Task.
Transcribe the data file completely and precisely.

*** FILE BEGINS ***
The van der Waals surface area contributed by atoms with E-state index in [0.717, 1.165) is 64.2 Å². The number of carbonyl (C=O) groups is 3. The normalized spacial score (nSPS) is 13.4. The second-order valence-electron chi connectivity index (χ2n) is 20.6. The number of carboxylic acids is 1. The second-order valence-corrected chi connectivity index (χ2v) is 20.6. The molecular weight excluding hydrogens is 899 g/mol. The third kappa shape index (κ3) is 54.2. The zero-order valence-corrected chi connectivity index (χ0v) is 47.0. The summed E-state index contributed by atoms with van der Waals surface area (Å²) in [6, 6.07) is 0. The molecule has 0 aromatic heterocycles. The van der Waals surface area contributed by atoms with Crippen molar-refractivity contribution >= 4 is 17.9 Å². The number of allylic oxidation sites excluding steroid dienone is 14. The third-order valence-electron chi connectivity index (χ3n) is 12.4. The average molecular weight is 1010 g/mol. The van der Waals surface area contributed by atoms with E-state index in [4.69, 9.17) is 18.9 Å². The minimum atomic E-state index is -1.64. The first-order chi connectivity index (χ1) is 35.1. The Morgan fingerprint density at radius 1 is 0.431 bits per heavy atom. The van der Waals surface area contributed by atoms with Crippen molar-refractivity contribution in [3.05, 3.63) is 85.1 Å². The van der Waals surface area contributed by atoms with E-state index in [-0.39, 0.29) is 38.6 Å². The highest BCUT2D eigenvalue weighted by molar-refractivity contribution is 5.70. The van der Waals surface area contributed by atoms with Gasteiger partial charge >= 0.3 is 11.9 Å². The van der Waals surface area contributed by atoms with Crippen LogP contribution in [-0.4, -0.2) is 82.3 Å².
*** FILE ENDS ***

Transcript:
The van der Waals surface area contributed by atoms with E-state index in [0.717, 1.165) is 64.2 Å². The number of carbonyl (C=O) groups is 3. The normalized spacial score (nSPS) is 13.4. The second-order valence-electron chi connectivity index (χ2n) is 20.6. The number of carboxylic acids is 1. The second-order valence-corrected chi connectivity index (χ2v) is 20.6. The molecular weight excluding hydrogens is 899 g/mol. The third kappa shape index (κ3) is 54.2. The zero-order valence-corrected chi connectivity index (χ0v) is 47.0. The summed E-state index contributed by atoms with van der Waals surface area (Å²) in [6, 6.07) is 0. The molecule has 0 aromatic heterocycles. The van der Waals surface area contributed by atoms with Crippen molar-refractivity contribution >= 4 is 17.9 Å². The number of allylic oxidation sites excluding steroid dienone is 14. The third-order valence-electron chi connectivity index (χ3n) is 12.4. The average molecular weight is 1010 g/mol. The van der Waals surface area contributed by atoms with E-state index in [4.69, 9.17) is 18.9 Å². The minimum atomic E-state index is -1.64. The first-order chi connectivity index (χ1) is 35.1. The Morgan fingerprint density at radius 1 is 0.431 bits per heavy atom. The van der Waals surface area contributed by atoms with Crippen molar-refractivity contribution in [3.05, 3.63) is 85.1 Å². The van der Waals surface area contributed by atoms with E-state index in [-0.39, 0.29) is 38.6 Å². The highest BCUT2D eigenvalue weighted by molar-refractivity contribution is 5.70. The van der Waals surface area contributed by atoms with Gasteiger partial charge >= 0.3 is 11.9 Å². The van der Waals surface area contributed by atoms with Crippen LogP contribution in [-0.4, -0.2) is 82.3 Å².